One of the things that wounded Soldiers have to deal with after and through recovery is figuring out how to tailor their clothing to fit them comfortably when they’ve lost an extremity. But now, Wounded Soldiers can now have their uniforms uniquely modified to address their needs. Walter Reed and Brooke Army Medical Centers are the first facilities to implement this program; Soldiers who receive treatment at other medical facilities can take advantage of the program through their local AAFES stores.
Several groups, including the non-profit organization “Sew Much Comfort,” AAFES, the Walter Reed Warrior Transition Brigade and the Walter Reed Garrison Clothing Issue Point, helped in the program’s development.
WASHINGTON (Army News Service, Aug. 4, 2008) — The Army recently began a new program that offers uniform modifications - at no cost to wounded Soldiers - through the Army & Air Force Exchange Service.
The Wounded Warrior Clothing Support Program officially began in May 2008 at Walter Reed Army Medical Center for Soldiers who have been injured in combat.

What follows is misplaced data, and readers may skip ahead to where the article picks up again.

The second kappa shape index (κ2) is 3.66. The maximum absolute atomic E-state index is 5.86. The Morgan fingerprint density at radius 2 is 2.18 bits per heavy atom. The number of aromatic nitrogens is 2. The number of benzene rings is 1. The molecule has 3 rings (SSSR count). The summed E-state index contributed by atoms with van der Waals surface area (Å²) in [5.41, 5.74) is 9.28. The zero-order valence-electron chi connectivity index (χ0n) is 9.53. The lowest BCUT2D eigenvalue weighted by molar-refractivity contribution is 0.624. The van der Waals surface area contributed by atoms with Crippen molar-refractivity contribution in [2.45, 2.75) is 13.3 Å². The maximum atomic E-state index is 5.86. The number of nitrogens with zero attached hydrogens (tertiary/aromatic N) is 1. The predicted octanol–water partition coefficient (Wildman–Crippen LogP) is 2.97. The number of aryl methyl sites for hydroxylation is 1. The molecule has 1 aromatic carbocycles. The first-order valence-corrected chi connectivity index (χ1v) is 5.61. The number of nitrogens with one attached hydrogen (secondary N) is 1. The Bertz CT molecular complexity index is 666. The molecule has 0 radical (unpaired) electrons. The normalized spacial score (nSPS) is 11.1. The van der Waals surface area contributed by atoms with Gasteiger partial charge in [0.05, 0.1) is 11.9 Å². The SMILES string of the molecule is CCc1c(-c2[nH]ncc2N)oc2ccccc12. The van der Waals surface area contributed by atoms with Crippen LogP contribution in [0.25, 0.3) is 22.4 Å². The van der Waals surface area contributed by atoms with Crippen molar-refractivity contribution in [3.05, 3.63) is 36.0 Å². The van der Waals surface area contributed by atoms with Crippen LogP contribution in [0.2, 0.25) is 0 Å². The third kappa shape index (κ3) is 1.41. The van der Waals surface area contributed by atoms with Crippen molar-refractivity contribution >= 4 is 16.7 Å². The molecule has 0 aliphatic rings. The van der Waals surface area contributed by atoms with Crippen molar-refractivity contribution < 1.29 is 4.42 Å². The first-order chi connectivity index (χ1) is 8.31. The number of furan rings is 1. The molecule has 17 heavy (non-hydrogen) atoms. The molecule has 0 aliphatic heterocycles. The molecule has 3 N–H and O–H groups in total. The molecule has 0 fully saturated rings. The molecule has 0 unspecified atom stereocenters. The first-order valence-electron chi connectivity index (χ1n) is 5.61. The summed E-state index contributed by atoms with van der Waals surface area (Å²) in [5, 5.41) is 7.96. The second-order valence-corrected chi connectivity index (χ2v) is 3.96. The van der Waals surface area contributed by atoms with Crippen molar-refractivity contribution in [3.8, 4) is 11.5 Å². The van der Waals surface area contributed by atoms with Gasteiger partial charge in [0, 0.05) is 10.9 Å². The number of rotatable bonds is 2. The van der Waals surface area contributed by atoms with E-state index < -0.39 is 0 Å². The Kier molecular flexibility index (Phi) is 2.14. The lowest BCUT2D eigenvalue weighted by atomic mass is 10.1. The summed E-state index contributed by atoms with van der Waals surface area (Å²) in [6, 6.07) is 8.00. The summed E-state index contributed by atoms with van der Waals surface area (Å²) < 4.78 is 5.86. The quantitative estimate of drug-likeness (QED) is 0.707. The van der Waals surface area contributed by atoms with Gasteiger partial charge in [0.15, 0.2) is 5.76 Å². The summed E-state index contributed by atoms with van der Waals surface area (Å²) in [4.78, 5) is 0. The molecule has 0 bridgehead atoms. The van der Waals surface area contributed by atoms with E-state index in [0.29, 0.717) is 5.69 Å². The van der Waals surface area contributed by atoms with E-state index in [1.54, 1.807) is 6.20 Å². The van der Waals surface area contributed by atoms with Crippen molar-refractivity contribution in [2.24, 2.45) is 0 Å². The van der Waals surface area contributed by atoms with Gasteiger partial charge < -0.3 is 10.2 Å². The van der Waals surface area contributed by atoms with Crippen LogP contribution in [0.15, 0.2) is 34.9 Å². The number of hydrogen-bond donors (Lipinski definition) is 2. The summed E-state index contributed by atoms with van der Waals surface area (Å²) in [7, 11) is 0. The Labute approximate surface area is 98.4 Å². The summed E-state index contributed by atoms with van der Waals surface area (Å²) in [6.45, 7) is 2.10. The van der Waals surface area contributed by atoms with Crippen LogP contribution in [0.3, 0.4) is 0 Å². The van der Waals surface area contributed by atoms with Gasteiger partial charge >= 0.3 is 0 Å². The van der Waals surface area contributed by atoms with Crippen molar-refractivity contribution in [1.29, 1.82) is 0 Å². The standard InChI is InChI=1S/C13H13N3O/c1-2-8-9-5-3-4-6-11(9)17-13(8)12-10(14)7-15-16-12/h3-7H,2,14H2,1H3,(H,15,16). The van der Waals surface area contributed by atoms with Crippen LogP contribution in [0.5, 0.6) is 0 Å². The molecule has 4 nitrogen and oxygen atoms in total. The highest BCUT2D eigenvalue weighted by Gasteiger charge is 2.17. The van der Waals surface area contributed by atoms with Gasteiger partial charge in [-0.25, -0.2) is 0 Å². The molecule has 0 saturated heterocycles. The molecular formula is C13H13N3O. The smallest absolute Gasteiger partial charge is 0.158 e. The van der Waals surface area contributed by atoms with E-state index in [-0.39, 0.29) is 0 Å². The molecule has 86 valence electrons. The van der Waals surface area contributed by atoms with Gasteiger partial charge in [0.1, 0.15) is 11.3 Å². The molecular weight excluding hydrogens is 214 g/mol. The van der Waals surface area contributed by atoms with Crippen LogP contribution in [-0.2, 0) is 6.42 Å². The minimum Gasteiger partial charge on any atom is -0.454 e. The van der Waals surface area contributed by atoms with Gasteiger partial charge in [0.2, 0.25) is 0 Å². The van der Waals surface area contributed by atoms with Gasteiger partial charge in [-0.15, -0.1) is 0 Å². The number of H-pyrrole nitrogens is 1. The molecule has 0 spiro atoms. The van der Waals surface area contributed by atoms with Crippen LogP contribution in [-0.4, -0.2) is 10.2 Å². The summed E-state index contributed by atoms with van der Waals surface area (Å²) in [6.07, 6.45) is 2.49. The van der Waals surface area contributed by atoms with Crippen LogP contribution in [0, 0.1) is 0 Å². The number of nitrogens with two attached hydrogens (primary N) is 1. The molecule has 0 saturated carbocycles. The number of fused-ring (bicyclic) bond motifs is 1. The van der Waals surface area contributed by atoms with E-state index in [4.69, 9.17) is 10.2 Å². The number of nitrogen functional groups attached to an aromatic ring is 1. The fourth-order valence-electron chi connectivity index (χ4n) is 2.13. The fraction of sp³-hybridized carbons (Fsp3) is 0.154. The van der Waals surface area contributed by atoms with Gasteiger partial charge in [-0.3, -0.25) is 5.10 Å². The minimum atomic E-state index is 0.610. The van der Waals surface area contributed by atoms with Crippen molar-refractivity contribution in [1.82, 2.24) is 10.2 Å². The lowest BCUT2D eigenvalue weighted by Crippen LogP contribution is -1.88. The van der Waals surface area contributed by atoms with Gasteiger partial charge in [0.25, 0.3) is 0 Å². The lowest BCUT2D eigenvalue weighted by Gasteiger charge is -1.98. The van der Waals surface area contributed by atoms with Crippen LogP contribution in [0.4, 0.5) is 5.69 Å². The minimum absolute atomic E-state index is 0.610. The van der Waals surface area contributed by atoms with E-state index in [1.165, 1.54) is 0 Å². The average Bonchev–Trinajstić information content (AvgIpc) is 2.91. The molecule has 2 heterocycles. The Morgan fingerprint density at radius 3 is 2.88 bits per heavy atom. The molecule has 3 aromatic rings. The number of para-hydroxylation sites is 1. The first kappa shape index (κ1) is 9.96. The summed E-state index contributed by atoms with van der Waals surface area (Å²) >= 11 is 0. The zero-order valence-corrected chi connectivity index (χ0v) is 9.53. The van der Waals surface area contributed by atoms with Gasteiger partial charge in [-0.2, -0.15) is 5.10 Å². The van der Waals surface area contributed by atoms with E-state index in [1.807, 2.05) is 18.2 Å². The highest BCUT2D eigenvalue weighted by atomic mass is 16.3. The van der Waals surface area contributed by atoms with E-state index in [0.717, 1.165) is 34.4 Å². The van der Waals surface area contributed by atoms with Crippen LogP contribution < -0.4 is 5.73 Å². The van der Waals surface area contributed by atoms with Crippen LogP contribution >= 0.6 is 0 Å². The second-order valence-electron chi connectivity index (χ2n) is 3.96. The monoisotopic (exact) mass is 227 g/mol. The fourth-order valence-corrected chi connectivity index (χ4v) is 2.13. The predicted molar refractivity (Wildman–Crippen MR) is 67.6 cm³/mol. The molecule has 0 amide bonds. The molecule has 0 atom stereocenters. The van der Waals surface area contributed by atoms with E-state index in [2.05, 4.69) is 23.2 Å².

Wounded Soldiers can have their uniforms uniquely modified according to their injuries. This program not only makes the lives of injured Soldiers easier, officials said, but serves to restore a sense of pride and dignity they rightfully deserve when wearing their uniform.
“This program is great because it takes care of our Soldiers,” said Maj. Gen. Vincent Boles, assistant deputy chief of staff, Army G-4. “The team of individuals responsible for bringing this program to life saw a need and made it happen. Now our wounded warriors can wear their uniforms with pride, dignity and comfort.”
Walter Reed and Brooke Army Medical Centers were chosen to be the first facilities to implement this program because they care for a large percentage of Soldiers injured in combat, officials said. Soldiers who receive treatment at other medical facilities can take advantage of the program through their local AAFES stores.One of the more common uniform modifications includes adding zippers to the seams of trousers and coat sleeves, giving a Soldier access to a prosthetic. Other modifications might include elastic blousing or Velcro closures on the bottom of trouser legs....
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